Investigating the Efficacy of Written Corrective Feedback within the Expectancy-Value Theory
The study investigated the efficacy of Written Corrective Feedback (WCF) on the writing proficiency of 21 international, undergraduate students at the U.S. It also examined the role of motivation in the uptake of WCF. Findings revealed a main effect of WCF and positive correlations between increased writing proficiency and motivation.

Speakers
ME

Maad El-Gali

University of South Carolina


Saturday November 16, 2019 11:30 - 12:00
Plata

11:30

Student attitudes towards translanguaging in the L2 Spanish writing class
Based on the need to further understand the use of translanguaging in the classroom, the present article explores the translingual practices and attitudes of students in a Spanish undergraduate writing class by permitting flexible use of translanguaging through the creation of multimodal texts in a digital environment (Story Maps).

Speakers
avatar for Sergio Ruiz

Sergio Ruiz

Texas Tech University
Mr. Ruiz-Perez has taught Spanish for ten years in higher education. He is a professional translator and interpreter, and currently a Graduate Part-Time Instructor and second year PhD student of Spanish Linguistics in the Department of Classical & Modern Languages and Literatures... Read More →
avatar for Gema Lopez Hevia

Gema Lopez Hevia

Texas Tech University
DA

Dania Al-Barghuthi

Texas Tech University


Saturday November 16, 2019 11:30 - 12:00
Chrysocolla

12:00

Lunch Break (On Your Own)
Saturday November 16, 2019 12:00 - 13:30
Engrained, MU Food Court

12:15

13:30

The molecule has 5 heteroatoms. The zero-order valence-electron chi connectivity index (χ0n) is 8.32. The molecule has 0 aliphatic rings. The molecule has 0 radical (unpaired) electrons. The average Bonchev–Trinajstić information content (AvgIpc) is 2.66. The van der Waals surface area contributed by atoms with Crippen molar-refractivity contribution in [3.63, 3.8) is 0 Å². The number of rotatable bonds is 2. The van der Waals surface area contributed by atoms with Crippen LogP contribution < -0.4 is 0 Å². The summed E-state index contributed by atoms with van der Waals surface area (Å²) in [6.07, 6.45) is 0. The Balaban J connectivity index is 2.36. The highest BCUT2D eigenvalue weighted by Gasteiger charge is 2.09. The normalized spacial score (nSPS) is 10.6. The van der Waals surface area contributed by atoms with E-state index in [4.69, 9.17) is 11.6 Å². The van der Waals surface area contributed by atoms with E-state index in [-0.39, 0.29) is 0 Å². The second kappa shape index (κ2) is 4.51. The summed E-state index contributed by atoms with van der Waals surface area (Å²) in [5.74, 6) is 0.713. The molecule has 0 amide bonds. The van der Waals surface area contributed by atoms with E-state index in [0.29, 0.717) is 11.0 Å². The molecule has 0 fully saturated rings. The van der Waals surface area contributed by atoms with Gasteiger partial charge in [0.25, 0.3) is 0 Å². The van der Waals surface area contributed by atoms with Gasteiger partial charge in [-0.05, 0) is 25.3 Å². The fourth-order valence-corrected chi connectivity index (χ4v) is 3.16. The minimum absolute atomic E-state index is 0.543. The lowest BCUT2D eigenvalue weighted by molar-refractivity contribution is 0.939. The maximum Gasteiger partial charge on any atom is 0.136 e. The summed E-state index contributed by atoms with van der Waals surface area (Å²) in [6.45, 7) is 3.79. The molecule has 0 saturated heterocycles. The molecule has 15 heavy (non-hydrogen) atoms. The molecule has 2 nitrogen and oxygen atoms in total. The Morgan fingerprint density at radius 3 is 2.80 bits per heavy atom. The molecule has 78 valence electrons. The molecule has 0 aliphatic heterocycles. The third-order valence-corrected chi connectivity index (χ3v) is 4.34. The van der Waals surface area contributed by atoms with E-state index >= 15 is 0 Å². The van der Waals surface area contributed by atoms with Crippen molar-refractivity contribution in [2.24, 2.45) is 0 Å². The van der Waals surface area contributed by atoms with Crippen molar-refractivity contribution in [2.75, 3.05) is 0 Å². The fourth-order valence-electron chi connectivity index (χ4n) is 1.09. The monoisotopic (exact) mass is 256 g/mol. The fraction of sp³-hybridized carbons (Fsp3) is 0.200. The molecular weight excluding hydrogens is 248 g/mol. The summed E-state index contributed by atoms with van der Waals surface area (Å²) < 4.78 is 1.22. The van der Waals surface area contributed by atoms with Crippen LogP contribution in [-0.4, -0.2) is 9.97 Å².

Effects of computer-mediated collaborative writing on individual L2 writing
This study examines the influence of computer-mediated collaborative writing on L2 learners' individual writing, considering the impact of language proficiency and dyadic type. Our findings revealed that L2 learners were able to internalize certain skills and linguistics knowledge learned from collaborative writing into their individual writing performance.

Speakers
WJ

Wei Jiang

Lecturer, Case Western Reserve University
ZE

Zohreh Eslami

Texas A&M University at Qatar


Saturday November 16, 2019 13:30 - 14:00
Chrysocolla

13:30

Multilingual student-writers' perceptions of contract grading
The speaker presents findings from a mini-research on multilingual student-writers' perceptions of contract grading. Effectiveness of contract grading in first-year writing courses has been reported. This mini-research project aims to examine the effectiveness of contract grading on multilingual student-writers' writing development.

Speakers
EI

Erika I-Tremblay

University Writing Program, University of California, Davis